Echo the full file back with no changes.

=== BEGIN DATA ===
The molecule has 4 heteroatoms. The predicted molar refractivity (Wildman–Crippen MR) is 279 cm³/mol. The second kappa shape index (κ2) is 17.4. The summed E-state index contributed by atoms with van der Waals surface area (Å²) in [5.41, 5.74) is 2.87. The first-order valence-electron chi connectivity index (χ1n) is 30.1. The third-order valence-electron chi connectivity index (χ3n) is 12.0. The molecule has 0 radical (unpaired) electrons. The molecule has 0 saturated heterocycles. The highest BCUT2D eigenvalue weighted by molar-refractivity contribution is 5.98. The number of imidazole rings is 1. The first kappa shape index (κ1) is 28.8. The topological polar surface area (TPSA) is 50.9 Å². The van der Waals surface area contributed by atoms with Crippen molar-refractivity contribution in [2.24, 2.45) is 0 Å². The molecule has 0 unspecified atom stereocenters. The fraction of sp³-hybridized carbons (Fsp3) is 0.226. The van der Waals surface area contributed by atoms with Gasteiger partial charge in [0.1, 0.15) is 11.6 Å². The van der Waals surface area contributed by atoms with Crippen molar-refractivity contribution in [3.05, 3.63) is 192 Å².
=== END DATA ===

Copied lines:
The molecule has 4 heteroatoms. The predicted molar refractivity (Wildman–Crippen MR) is 279 cm³/mol. The second kappa shape index (κ2) is 17.4. The summed E-state index contributed by atoms with van der Waals surface area (Å²) in [5.41, 5.74) is 2.87. The first-order valence-electron chi connectivity index (χ1n) is 30.1. The third-order valence-electron chi connectivity index (χ3n) is 12.0. The molecule has 0 radical (unpaired) electrons. The molecule has 0 saturated heterocycles. The highest BCUT2D eigenvalue weighted by molar-refractivity contribution is 5.98. The number of imidazole rings is 1. The first kappa shape index (κ1) is 28.8. The topological polar surface area (TPSA) is 50.9 Å². The van der Waals surface area contributed by atoms with Crippen molar-refractivity contribution in [2.24, 2.45) is 0 Å². The molecule has 0 unspecified atom stereocenters. The fraction of sp³-hybridized carbons (Fsp3) is 0.226. The van der Waals surface area contributed by atoms with Gasteiger partial charge in [0.1, 0.15) is 11.6 Å². The van der Waals surface area contributed by atoms with Crippen molar-refractivity contribution in [3.05, 3.63) is 192 Å².